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Minor Latin Poets, Volume 1: Pubilius Syrus, Elegies on Maecenas, Grattius, etc. (Loeb Classical Library No. 284): v. 1 Hardcover – 1 Jul 1989

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Minor Latin Poets, Volume 1: Pubilius Syrus, Elegies on Maecenas, Grattius, etc. (Loeb Classical Library No. 284): v. 1 + The Minor Latin Poets: v. 2 (Loeb Classical Library)
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Product details

  • Hardcover: 434 pages
  • Publisher: Harvard University Press; Revised edition edition (1 July 1989)
  • Language: Latin, English
  • ISBN-10: 0674993144
  • ISBN-13: 978-0674993143
  • Product Dimensions: 2.5 x 12.1 x 17.8 cm
  • Amazon Bestsellers Rank: 1,437,988 in Books (See Top 100 in Books)

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6 of 7 people found the following review helpful
Caveat: volume of good, hard-to-find poems is filled with errors 20 Feb. 2010
By Vince Emery - Published on
This volume gathers Latin poems that are worthy but hard-to-find. It presents Latin text on the left page with an English translation on the facing page. It is difficult to find an inexpensive Latin text of these verses, and even more difficult to find twentieth-century or later English translations of them. From that standpoint, this is a volume to cherish.

Unfortunately, both the Latin text and the translations are riddled with mistakes.

Here are excerpts from a review by the great classicist and poet A.E. Housman when this volume was first published:

"This is a volume containing Grattius, Calpurnius, Nemesianus, Auianus, Rutilius, the sententiae of Publilius Syrus, the Aetna, the disticha Catonis, and a dozen shorter works, in all about 7400 verses. As I soon saw that it would invite more comment than its importance would justify I have read through only Syrus, who comes first, and the slenderer authors; from the bulkier I have taken samples of 50 lines or more apiece. Since translation is the chief feature of this series I will say nothing of the recension or any subsidiary matter, and in the [Latin] versions themselves I shall not notice a few places where words are omitted or where the reading translated is not that of the text, nor the rather more frequent cases where a sense has been invented for Latin which possesses none. Mistranslations proper will occupy me sufficiently; for not only are they numerous, but many of them are such as would not have been expected, and some are quite astounding."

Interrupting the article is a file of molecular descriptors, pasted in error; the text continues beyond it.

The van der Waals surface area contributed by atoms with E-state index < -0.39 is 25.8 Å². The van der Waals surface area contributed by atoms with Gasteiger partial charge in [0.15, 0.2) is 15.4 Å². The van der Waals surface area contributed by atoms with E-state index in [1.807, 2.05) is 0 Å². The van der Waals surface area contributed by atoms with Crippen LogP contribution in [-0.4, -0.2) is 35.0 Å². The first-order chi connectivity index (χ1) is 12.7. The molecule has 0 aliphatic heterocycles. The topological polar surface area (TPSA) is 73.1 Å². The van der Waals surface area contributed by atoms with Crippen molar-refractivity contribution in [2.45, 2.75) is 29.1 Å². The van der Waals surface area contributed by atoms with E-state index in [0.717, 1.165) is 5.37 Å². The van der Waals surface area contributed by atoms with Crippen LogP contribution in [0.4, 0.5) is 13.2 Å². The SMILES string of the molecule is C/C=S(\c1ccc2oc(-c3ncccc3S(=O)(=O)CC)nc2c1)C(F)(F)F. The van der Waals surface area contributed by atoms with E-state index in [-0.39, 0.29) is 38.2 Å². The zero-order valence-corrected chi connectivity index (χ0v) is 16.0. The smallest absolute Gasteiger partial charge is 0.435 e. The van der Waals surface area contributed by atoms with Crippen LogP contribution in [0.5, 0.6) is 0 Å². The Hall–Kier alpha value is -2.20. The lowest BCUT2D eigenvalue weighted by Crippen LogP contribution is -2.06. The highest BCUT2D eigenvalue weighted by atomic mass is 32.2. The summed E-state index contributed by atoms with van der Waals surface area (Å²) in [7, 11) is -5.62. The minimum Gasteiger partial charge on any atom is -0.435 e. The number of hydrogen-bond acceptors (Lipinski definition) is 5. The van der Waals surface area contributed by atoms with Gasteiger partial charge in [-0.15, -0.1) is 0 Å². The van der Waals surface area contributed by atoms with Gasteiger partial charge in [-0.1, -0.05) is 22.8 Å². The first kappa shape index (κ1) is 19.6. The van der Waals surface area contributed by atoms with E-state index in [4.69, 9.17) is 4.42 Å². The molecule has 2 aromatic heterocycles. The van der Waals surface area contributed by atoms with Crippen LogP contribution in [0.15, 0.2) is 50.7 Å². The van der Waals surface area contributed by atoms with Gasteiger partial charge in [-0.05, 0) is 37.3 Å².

"... A singular fatality by which the editors are pursued is an impulse to believe that sentences mean the opposite of what they do mean. ... Syrus is least adequately rendered, not so much because he is the best literature in the book as because of the difficulty inherent in rendering apophthegms."

Because the Latin originals are high-quality poetry, influential, and historically important, and because Latin or English texts of them are scarce, this is a worthwhile volume for any lover of classical poetry or classical history. But caveat emptor; its Latin texts are flawed, and its English translations are packed with errors and sins.
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